It is well known that stem cells found in a newborn baby’s cord blood are rich in (hematopoietic) stem cells, which has been used to treat and cure over 80 different blood and immune disorders and cancers. But what about the stem cells from umbilical cord tissue?
Both cord blood and cord tissue are rich in what is generally known as Perinatal Stem Cells. Based on their origin, perinatal stem cells can be divided into three groups: stem cells from amniotic fluid, placenta and umbilical cord.
Umbilical Cord Tissue is rich in mesenchymal stem cells (MSCs). These stem cells are found within the Wharton’s Jelly that fills the umbilical cord. MSCs are multipotent cells that can differentiate into almost any type of cell, tissue, or organ, such as bone, cartilage, muscle, nerve, and fat cells. These are valuable for their potential in orthopedic and cardiac therapies, as well as other therapies where the MSCs act to suppress inflammation and auto-immune reactions. MSCs can be retrieved from cord blood, “but with much lower efficiency than using other perinatal tissues (such as Cord Tissue) as a source of MSCs.”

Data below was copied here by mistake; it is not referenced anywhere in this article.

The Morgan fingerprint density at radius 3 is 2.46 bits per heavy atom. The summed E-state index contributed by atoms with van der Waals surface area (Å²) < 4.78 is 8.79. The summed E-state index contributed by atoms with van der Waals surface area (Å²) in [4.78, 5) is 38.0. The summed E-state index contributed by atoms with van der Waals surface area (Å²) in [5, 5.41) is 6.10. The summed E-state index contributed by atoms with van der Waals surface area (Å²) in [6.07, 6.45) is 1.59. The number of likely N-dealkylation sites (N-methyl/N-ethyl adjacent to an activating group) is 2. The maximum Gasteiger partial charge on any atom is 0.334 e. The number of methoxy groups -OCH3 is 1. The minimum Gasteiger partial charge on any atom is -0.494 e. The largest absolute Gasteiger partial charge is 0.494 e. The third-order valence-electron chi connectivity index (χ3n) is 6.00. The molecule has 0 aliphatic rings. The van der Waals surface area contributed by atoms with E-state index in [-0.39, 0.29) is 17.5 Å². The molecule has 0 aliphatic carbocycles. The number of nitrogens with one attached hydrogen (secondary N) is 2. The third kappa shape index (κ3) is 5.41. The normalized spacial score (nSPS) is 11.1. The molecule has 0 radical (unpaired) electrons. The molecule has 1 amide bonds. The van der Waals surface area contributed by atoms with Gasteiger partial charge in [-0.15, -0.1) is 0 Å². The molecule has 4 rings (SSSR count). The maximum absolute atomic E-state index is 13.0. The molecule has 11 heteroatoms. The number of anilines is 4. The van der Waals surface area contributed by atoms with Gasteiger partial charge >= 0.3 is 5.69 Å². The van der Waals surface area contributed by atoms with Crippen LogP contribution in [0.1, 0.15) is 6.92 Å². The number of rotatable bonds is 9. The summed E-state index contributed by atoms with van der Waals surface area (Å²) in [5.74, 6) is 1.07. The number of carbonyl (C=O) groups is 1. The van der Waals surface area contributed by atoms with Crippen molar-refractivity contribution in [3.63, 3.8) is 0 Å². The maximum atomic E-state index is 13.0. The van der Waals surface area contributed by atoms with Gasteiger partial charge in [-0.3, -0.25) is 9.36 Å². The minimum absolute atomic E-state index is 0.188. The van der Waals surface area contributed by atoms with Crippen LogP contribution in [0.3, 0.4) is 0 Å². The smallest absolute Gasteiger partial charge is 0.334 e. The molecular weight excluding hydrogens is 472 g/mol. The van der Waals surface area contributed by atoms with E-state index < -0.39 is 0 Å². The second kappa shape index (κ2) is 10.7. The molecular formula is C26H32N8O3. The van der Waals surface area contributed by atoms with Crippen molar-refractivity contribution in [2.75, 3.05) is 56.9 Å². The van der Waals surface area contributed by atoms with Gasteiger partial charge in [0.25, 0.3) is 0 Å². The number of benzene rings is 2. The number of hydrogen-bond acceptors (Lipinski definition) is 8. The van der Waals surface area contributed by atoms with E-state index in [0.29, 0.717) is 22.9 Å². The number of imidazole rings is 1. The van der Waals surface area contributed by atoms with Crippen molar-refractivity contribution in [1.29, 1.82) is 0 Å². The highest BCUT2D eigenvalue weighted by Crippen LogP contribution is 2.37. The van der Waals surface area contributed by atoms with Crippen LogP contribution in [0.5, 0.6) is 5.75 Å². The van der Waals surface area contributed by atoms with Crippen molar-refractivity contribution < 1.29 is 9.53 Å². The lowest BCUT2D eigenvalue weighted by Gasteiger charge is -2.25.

Over the past decade, scientists have begun studying the use of MSCs in advanced stem cell therapies. A database of all clinical trials worldwide was compiled from 2005-2015 that used advanced stem cell therapies. Over that time, a total of 269 clinical trials were conducted, which shows that there are more advanced stem cell therapy clinical trials using Perinatal stem cells than there are using Cord Blood stem cells1.
While cord blood is still an extremely valuable source of life-saving stem cells, scientists encourage public education programs to do more than simply promote cord blood banking, but to emphasize the importance and value of banking “newborn stem cells” found in Cord Tissue.
This research was originally published by Verter, Couto & Bersenev, in the Jan 2017 newsletter of the Parent’s Guide to Cord Blood Foundation in an article called Growing Use of Newborn Stem Cells in Clinical Trials